Years ago, before SUV’s and crossovers took over the automotive landscape, the body-on-frame rear wheel drive sedan ruled the roads for families on the go. In my driveway, I have two prime examples – a 1998 Ford Crown Victoria LX, and a 1996 Cadillac Fleetwood Brougham. I love them both, but for different reasons.
First, a little family automotive history – my Dad had a limousine business in Houston Texas in this era, so I grew up around Broughams & Town Cars – his daily driver was a 1993 Lincoln Town Car Signature Series, complete with bordello red leather interior. However, his two favorite limos were a black 1987 Brougham named Igor and a white 1990 Brougham with the 350 Chevy TBI. The ’90 Brougham was a favorite among the drivers for being peppier in Houston traffic than the 5.0 Town Cars, or the anemic 307 Olds in the 87 Caddy. The transmissions were a weak point on these Caddy limos, so much so that Dad became a pro at swapping them out when needed and could do so in about an hour and a half (and he kept a spare on hand at all times).
Being around these cars all my life, it’s no wonder I grew to love the land yachts that my contemporaries hated. Cadillacs are a family tradition – here is my Dad in front of Pap’s ’58 Sedan deVille in 1963.
And here’s me behind the wheel of his ’74 Sedan deVille around the same age in.
So it was no surprise that when I turned 17 in February 2005 that Pap gave me his 1984 Sedan deVille – the sly fox planned it out and purchased a 96 Deville a few months prior so he would have an excuse to give me the 84. He hated the gutless HT4100, and figured it would keep me from getting too many speeding tickets (he was wrong on that part sadly). Even his 83 Olds 98 Regency with the 307 had more oomph that the Caddy, he would constantly remark – but Pennsylvania winters ate away at the body, and the closest thing he could find in good shape was the 84 SdV.
Pap never owned a Ford – his fleet was the garage queen 74 SdV, the ’76 Chevy truck for trips to the junkyard (the only vehicle he ever owned new), an ’86 Jeep Cherokee for winter use, the ’87 Cutlass Ciera to go back and forth to work, and the ’84 SdV for Sunday drives or long trips.
As to how I now own these cars? When my Dad passed on in 2016, I inherited his 2006 Ram 3500 diesel – not exactly a great commuter vehicle for a radio guy like me, as well as the fact that the car never felt like it would be mine. So I sold it, and started the search for a 1991-1992 Brougham – I love the squared off look and the interior of that era, as well as the TBI 5.7/5.0 motor that could be had vs the 307 Olds. For about a year, I owned a 1991 Brougham d’Elegance, and I can’t help but draw comparisons between it and my 96 Fleetwood.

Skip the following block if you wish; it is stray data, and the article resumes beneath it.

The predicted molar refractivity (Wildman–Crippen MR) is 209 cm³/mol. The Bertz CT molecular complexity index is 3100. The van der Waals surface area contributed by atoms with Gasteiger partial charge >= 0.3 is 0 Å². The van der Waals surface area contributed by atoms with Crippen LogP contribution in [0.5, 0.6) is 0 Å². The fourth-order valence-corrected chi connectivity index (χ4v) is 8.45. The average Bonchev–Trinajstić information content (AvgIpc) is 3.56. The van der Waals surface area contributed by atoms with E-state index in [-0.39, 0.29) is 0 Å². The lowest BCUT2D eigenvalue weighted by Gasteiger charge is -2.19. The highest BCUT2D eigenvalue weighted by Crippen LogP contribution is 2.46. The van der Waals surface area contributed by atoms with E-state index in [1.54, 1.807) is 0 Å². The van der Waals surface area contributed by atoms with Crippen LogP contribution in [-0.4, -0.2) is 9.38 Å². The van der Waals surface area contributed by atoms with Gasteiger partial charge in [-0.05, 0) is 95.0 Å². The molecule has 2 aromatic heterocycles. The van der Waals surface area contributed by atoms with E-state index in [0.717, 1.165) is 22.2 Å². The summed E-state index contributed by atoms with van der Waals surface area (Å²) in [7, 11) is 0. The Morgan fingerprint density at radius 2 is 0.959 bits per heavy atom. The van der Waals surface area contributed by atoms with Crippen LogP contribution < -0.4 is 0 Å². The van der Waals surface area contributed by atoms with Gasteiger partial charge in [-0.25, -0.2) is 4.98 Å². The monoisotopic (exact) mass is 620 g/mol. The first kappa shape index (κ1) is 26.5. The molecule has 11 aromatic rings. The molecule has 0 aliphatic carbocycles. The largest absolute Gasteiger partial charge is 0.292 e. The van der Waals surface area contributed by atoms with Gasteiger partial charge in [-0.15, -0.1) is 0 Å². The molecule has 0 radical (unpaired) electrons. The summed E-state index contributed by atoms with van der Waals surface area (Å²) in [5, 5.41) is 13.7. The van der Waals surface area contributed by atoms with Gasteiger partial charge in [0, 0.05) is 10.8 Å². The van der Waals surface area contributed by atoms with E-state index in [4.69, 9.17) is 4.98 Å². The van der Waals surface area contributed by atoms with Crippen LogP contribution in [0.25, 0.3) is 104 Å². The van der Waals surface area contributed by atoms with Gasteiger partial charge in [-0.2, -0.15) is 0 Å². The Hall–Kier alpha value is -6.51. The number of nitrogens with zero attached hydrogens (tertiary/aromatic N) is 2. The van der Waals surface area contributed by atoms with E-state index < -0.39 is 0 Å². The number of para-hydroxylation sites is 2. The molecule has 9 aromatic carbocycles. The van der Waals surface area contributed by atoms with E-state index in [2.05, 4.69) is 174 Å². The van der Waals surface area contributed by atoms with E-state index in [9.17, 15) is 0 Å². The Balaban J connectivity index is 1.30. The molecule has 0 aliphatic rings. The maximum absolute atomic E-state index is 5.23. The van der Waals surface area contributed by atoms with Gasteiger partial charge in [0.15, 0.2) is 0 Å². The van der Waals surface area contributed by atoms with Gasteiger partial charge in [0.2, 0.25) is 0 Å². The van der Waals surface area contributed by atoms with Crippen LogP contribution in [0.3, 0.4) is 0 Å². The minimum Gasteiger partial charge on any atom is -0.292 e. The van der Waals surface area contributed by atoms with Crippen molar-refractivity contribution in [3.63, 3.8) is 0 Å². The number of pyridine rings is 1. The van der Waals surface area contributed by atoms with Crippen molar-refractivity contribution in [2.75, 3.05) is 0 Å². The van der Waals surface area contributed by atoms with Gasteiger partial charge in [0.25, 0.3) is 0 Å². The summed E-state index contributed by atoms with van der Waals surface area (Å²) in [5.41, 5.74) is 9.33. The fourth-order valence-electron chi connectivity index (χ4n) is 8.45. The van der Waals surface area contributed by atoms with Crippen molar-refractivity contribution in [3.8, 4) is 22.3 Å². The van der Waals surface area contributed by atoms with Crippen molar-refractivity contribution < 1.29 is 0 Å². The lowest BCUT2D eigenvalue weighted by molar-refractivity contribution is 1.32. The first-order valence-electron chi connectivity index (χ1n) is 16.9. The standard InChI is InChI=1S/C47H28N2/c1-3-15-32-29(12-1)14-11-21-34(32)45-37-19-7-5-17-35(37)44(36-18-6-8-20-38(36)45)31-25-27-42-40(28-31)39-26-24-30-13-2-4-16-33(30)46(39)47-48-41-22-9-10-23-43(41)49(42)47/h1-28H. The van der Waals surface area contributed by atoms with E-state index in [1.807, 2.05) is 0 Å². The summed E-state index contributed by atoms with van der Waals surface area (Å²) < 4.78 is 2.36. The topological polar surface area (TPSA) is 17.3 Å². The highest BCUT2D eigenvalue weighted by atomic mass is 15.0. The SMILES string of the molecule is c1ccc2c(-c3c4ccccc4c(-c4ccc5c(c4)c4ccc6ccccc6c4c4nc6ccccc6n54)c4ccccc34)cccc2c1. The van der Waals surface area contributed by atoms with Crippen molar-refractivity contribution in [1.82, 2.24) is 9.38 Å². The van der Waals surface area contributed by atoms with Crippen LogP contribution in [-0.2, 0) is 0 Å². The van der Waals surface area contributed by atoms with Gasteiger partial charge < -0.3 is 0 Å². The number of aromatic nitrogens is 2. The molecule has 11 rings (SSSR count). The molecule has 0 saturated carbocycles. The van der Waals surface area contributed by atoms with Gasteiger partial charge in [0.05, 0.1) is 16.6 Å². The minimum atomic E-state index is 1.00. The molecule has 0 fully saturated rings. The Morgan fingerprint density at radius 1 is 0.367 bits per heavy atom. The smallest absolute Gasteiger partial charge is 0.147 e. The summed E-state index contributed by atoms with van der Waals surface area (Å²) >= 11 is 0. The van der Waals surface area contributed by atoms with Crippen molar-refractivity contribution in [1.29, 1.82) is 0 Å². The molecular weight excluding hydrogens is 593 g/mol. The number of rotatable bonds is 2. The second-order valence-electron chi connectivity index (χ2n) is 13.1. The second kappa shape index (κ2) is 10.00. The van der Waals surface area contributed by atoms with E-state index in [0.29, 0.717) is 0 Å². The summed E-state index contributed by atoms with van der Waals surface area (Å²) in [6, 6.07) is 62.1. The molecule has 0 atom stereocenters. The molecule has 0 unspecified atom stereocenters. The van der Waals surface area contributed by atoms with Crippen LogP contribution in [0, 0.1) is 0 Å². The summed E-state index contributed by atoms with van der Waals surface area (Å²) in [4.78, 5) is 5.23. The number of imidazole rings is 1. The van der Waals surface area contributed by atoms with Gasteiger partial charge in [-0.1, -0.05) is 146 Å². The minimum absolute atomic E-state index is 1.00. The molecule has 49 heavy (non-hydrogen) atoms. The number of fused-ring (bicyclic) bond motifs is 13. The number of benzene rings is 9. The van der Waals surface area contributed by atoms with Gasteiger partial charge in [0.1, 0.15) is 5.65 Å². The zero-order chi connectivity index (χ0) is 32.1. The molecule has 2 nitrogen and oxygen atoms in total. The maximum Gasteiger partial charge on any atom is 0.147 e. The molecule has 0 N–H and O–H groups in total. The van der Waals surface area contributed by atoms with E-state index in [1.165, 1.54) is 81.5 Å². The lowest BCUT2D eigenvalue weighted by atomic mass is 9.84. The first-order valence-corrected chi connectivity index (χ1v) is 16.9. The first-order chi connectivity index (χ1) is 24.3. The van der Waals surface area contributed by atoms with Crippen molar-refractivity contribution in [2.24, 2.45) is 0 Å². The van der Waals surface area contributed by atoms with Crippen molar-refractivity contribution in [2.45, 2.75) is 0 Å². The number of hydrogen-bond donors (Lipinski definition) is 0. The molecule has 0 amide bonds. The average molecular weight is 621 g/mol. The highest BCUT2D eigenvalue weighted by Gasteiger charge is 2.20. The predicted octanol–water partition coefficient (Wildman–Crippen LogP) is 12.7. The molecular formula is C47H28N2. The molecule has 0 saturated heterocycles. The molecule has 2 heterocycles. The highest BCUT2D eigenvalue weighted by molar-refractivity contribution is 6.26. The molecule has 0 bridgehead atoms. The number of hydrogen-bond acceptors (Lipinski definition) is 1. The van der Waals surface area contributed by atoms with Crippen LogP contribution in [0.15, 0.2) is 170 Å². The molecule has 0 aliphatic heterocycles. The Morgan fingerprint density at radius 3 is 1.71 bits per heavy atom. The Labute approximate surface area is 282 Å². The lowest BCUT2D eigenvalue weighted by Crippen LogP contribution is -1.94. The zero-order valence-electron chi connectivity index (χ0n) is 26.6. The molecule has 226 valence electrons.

The interior in the 96 is roomier, but the 91 was better put together – much less plastic, and it just felt nicer to the touch. About the only improvement interior wise are the seats – MUCH better for long road trips with the split bench design and articulating head rests. Sadly, the ‘91 deteriorated beyond my means to fix it working part time and going to college. But prices for these cars, as well as the availability, were out of my price range for anything that wasn’t on its last legs.
So I widened my search into other rear drive sedans, and found a 98 Crown Victoria LX with under 100k miles on it for a price I could afford. It was a Georgia car, and the man was selling it for his mother in law who couldn’t drive anymore. This car is an oddball in that it is a VERY optioned Vic – dual power seats, leather, digital dash, Electronic Automatic Climate Control, upgraded stereo, dual exhaust, and the lattice lace aluminum wheels. Her husband must have checked off almost every option on the order form. It wasn’t a Cadillac Brougham, but it was almost as nice as my Dad’s 93 Town Car – the Town Car having more fake wood trim and rear reading lights among other things.
Fast forward a few months, and I get a message on Facebook from a friend of mine who is looking dispose of her late husband’s 1996 Fleetwood Brougham to someone who would love the car. Now, this car was not in great condition, but I agreed to take it off her hands. I arranged to head from Eastern NC to Brooklyn NY and fetch the car…and I almost didn’t take it home. It was worse in person than in the pictures I received, ran rough, the hood release cable broke on me after the first pull, and it had a weak battery during a March cold snap. Amazingly it didn’t leave me stranded on the 8 hour drive from New Jersey to ENC, but there were a few close calls where it was very slow to turn over. My friends husband did not treat the car horribly, but he did not do much preventative maintenance. Let’s call it “benign neglect” – the passenger seat recliner is broken, the power antenna doesn’t work, and numerous other little things require attention as well.